The Shakespearean or English sonnet is a form that includes a fixed meter and a typical structure.
The Shakespearean sonnet consists of fourteen lines. It is divided into three open quatrains followed by a couplet. The quatrains are rhymed ABAB CDCD EFEF. The following couple is rhymed GG. Although most English sonnets are written in iambic pentameter, Shakespeare's Sonnet 145 is written in iambic tetrameter, and it is also possible to use alexandrines (iambic hexameter lines) for the couplet.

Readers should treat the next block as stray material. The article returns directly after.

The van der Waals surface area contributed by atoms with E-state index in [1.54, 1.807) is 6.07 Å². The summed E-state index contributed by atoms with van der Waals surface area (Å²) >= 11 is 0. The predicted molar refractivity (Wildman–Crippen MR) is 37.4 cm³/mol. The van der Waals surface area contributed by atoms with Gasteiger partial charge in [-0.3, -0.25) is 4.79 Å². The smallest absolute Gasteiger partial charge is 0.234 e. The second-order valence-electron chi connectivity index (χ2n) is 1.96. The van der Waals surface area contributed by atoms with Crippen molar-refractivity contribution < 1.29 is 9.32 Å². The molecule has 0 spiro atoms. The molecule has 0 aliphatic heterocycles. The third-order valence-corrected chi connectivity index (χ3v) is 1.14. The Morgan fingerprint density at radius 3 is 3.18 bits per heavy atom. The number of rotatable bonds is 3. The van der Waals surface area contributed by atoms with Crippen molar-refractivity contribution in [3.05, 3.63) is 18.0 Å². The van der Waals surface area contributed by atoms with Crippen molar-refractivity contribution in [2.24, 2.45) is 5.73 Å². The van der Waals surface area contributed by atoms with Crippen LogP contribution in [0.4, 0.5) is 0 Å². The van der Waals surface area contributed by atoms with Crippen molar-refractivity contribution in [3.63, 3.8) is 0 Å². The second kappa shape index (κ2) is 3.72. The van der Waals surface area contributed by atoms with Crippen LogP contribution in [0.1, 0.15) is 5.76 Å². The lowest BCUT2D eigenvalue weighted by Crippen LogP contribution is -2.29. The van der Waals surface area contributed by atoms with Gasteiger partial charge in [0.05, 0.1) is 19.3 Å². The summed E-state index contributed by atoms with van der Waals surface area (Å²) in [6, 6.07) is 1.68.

Typically, each quatrain has an individual theme or focus and the couplet expresses an unusual, unexpected, or paradoxical twist, although sometimes an English sonnet can have a Petrarchan turn after the first two quatrains and a second turn or counterturn before the couplet.
In terms of subject matter, Shakespeare's sonnets are typical of the genre of the whole in his period in focusing mainly on love or close friendship. Later poets expanded the variety of themes addressed in sonnet form.